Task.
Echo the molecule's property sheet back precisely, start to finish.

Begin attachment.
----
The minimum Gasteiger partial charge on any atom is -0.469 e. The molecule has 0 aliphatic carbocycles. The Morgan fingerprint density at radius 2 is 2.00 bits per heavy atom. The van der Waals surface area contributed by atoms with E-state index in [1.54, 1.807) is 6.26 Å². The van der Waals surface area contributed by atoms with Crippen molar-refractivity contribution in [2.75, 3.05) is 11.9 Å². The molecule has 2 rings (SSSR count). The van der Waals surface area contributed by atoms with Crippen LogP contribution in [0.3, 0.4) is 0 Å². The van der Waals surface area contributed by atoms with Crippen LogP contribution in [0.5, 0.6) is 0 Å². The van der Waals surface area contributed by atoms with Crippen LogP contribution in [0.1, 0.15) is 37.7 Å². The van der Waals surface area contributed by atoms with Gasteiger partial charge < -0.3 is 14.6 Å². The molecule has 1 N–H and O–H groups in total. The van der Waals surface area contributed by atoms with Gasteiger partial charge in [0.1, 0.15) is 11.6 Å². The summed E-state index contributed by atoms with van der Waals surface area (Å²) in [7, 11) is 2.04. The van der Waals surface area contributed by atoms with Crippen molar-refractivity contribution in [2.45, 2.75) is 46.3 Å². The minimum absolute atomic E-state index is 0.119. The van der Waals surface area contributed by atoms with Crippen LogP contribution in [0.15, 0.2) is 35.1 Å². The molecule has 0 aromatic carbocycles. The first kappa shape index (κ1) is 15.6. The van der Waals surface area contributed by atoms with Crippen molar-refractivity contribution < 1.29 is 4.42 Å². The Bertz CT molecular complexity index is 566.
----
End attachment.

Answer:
The minimum Gasteiger partial charge on any atom is -0.469 e. The molecule has 0 aliphatic carbocycles. The Morgan fingerprint density at radius 2 is 2.00 bits per heavy atom. The van der Waals surface area contributed by atoms with E-state index in [1.54, 1.807) is 6.26 Å². The van der Waals surface area contributed by atoms with Crippen molar-refractivity contribution in [2.75, 3.05) is 11.9 Å². The molecule has 2 rings (SSSR count). The van der Waals surface area contributed by atoms with Crippen LogP contribution in [0.3, 0.4) is 0 Å². The van der Waals surface area contributed by atoms with Crippen LogP contribution in [0.5, 0.6) is 0 Å². The van der Waals surface area contributed by atoms with Crippen LogP contribution in [0.1, 0.15) is 37.7 Å². The van der Waals surface area contributed by atoms with Gasteiger partial charge < -0.3 is 14.6 Å². The molecule has 1 N–H and O–H groups in total. The van der Waals surface area contributed by atoms with Gasteiger partial charge in [0.1, 0.15) is 11.6 Å². The summed E-state index contributed by atoms with van der Waals surface area (Å²) in [7, 11) is 2.04. The van der Waals surface area contributed by atoms with Crippen molar-refractivity contribution in [2.45, 2.75) is 46.3 Å². The minimum absolute atomic E-state index is 0.119. The van der Waals surface area contributed by atoms with Crippen LogP contribution in [0.15, 0.2) is 35.1 Å². The molecule has 0 aromatic carbocycles. The first kappa shape index (κ1) is 15.6. The van der Waals surface area contributed by atoms with Crippen molar-refractivity contribution < 1.29 is 4.42 Å². The Bertz CT molecular complexity index is 566.